The incident began last week when students in a Willowcreek Middle School class were assigned to create an advertisement about themselves to hang on the classroom wall.
One 14-year-old student’s ad was about him being gay.
The teacher asked the student if he wanted his ad put up on the wall, and he responded yes.
But school officials later worried that the student might be a potential target for bullying because of negative comments overheard in the hallway, according to Alpine School District spokeswoman Rhonda Bromley.
“If there is the potential for a bullying or a harassment situation, it’s the responsibility of the school to step in and to make sure the student is safe,” she said.
The assistant principal decided it was important to let the boy’s parents know about their concerns over bullying, and after the student “reluctantly” agreed to let school officials contact his parents, they informed the boy’s parents that their son is gay. At the boy’s request, he was not present when his parents were told.
Valerie Larabee, director of the Utah Pride Center, said she was “disturbed” by the incident.
“It’s important to me that school officials deal with bullying issues and don’t cause another problem for the child by outing him to his parents,” she said. “That conversation can be really devastating to young people when their family rejects them. Once you’ve uttered the words, ‘I’m gay,’ your home life can change forever.”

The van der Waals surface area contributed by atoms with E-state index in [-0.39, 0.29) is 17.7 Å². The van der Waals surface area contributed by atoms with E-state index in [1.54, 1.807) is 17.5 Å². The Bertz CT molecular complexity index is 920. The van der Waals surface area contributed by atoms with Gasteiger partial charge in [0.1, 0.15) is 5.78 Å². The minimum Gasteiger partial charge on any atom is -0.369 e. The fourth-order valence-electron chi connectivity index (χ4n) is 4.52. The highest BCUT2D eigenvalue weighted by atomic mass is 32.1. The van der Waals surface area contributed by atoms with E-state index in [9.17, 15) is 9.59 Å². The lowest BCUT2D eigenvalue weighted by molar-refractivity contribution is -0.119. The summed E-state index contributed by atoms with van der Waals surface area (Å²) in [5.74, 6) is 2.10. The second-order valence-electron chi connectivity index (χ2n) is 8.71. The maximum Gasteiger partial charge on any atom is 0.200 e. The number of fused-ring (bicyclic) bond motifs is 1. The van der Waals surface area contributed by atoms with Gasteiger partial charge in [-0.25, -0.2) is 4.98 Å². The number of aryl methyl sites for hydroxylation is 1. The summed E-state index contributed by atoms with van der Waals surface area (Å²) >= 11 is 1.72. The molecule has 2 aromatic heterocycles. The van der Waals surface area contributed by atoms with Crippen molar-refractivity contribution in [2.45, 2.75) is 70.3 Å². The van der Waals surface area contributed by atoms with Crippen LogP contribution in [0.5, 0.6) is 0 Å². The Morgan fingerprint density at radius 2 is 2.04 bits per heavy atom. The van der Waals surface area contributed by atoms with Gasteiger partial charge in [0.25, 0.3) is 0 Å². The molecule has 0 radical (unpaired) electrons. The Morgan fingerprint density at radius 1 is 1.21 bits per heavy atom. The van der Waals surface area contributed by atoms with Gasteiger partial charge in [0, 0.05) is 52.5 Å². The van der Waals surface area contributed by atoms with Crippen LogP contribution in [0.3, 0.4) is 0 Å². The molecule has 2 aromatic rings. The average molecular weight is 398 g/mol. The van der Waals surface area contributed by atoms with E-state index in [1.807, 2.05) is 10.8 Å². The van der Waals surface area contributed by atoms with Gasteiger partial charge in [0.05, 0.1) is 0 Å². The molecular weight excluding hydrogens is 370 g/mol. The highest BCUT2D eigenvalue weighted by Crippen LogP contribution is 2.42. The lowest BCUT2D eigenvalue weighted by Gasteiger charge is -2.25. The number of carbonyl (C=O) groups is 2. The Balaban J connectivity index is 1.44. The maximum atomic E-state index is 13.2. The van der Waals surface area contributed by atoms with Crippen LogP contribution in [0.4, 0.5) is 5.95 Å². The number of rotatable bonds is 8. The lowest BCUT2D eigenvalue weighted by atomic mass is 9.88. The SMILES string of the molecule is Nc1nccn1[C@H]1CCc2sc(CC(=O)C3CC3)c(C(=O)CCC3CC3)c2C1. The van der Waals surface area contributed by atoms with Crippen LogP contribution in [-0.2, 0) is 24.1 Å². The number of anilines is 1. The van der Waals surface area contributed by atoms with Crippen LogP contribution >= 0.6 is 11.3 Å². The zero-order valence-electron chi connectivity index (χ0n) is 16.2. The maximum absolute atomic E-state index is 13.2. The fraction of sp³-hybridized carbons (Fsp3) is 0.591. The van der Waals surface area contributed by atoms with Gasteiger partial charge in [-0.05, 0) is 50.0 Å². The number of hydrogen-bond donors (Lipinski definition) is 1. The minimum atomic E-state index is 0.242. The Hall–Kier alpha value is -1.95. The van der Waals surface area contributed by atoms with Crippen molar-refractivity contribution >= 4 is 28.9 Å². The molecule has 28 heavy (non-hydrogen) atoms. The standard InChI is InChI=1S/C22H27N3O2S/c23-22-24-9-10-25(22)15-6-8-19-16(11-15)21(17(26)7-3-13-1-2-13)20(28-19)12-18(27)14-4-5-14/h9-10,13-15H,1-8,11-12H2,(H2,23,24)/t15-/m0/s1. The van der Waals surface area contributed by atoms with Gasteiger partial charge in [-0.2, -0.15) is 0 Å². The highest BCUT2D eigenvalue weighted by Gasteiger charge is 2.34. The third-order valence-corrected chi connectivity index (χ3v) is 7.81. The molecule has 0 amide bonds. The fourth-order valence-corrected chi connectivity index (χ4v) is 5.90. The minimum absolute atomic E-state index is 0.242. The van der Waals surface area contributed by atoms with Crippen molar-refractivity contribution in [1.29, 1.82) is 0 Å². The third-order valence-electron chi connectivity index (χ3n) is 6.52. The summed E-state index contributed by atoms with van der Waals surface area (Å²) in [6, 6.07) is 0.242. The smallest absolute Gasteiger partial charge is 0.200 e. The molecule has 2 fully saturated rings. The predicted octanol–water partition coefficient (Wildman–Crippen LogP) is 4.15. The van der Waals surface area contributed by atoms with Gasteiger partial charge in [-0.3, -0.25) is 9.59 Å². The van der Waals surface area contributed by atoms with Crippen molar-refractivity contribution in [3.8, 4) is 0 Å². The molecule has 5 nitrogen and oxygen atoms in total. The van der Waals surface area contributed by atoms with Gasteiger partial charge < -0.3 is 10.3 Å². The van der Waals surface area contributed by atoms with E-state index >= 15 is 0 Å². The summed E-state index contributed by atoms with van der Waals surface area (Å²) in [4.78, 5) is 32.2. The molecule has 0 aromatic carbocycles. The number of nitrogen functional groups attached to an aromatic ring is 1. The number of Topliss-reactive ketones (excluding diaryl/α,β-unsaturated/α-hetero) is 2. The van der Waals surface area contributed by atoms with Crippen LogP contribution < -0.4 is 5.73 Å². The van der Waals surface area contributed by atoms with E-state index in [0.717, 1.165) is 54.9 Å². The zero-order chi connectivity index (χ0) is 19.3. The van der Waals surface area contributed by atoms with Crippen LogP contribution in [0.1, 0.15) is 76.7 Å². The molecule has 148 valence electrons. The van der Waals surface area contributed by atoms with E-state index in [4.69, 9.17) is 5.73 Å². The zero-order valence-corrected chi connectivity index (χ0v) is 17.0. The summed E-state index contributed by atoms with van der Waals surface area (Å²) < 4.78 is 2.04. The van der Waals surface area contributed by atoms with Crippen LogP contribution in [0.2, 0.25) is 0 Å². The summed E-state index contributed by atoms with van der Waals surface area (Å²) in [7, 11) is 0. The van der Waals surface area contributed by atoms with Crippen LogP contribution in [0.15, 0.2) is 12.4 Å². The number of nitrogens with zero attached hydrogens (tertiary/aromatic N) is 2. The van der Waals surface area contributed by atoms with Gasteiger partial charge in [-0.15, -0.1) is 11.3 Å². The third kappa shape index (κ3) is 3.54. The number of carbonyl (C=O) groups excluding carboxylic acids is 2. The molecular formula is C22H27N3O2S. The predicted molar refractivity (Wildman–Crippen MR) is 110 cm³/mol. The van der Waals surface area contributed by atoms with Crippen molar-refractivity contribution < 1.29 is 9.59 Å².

“The administrator did exactly the right thing,” said Bromley, defending the school’s action. “We are not going to back down. We take bullying very, very seriously.”
The Gay, Lesbian & Straight Education Network urged caution in these situations.
“Schools should not out LGBT students without their consent,” said GLSEN Executive Director Eliza Byard. “Outing a student not only violates their right to privacy, but also could compromise their safety. Parents can be notified of their child being bullied at school, but without disclosing their sexual orientation or gender identity.”
A Facebook page was launched in support of the student, but Bromley said some of the information on the page was inaccurate, including the claim that the district suspended the student. She said his parents chose to keep him home from school this week.